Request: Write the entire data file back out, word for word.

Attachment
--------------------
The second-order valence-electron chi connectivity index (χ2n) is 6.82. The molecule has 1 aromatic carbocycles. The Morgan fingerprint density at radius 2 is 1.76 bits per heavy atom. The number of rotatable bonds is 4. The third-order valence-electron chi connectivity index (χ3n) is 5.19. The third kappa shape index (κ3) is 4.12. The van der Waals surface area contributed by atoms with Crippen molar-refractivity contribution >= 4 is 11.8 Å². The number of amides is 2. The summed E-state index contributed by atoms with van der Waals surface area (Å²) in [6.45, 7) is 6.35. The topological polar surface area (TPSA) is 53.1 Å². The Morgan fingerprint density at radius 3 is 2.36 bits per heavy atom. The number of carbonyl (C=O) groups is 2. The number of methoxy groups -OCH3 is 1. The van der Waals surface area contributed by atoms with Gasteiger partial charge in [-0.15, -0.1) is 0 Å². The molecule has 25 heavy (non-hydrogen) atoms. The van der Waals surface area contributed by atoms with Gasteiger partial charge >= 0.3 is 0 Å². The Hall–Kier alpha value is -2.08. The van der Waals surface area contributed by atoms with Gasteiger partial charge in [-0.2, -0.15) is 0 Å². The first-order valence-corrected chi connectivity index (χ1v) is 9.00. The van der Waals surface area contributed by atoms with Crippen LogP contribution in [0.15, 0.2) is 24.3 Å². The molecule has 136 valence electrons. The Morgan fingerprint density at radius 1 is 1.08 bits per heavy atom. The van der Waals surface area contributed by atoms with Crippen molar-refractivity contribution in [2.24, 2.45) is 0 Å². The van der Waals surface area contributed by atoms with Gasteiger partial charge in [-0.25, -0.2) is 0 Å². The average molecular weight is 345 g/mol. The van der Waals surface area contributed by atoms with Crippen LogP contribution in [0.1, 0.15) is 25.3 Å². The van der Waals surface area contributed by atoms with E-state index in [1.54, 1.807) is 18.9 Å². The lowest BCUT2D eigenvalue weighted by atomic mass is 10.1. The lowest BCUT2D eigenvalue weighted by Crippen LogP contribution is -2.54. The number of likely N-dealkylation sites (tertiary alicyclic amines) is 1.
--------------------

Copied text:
The second-order valence-electron chi connectivity index (χ2n) is 6.82. The molecule has 1 aromatic carbocycles. The Morgan fingerprint density at radius 2 is 1.76 bits per heavy atom. The number of rotatable bonds is 4. The third-order valence-electron chi connectivity index (χ3n) is 5.19. The third kappa shape index (κ3) is 4.12. The van der Waals surface area contributed by atoms with Crippen molar-refractivity contribution >= 4 is 11.8 Å². The number of amides is 2. The summed E-state index contributed by atoms with van der Waals surface area (Å²) in [6.45, 7) is 6.35. The topological polar surface area (TPSA) is 53.1 Å². The Morgan fingerprint density at radius 3 is 2.36 bits per heavy atom. The number of carbonyl (C=O) groups is 2. The number of methoxy groups -OCH3 is 1. The van der Waals surface area contributed by atoms with Gasteiger partial charge in [-0.15, -0.1) is 0 Å². The molecule has 25 heavy (non-hydrogen) atoms. The van der Waals surface area contributed by atoms with Gasteiger partial charge >= 0.3 is 0 Å². The Hall–Kier alpha value is -2.08. The van der Waals surface area contributed by atoms with Gasteiger partial charge in [-0.2, -0.15) is 0 Å². The first-order valence-corrected chi connectivity index (χ1v) is 9.00. The van der Waals surface area contributed by atoms with Crippen LogP contribution in [0.15, 0.2) is 24.3 Å². The molecule has 136 valence electrons. The Morgan fingerprint density at radius 1 is 1.08 bits per heavy atom. The van der Waals surface area contributed by atoms with Crippen molar-refractivity contribution in [2.24, 2.45) is 0 Å². The van der Waals surface area contributed by atoms with Gasteiger partial charge in [-0.25, -0.2) is 0 Å². The average molecular weight is 345 g/mol. The van der Waals surface area contributed by atoms with Crippen LogP contribution in [0.1, 0.15) is 25.3 Å². The van der Waals surface area contributed by atoms with E-state index in [1.54, 1.807) is 18.9 Å². The lowest BCUT2D eigenvalue weighted by atomic mass is 10.1. The lowest BCUT2D eigenvalue weighted by Crippen LogP contribution is -2.54. The number of likely N-dealkylation sites (tertiary alicyclic amines) is 1.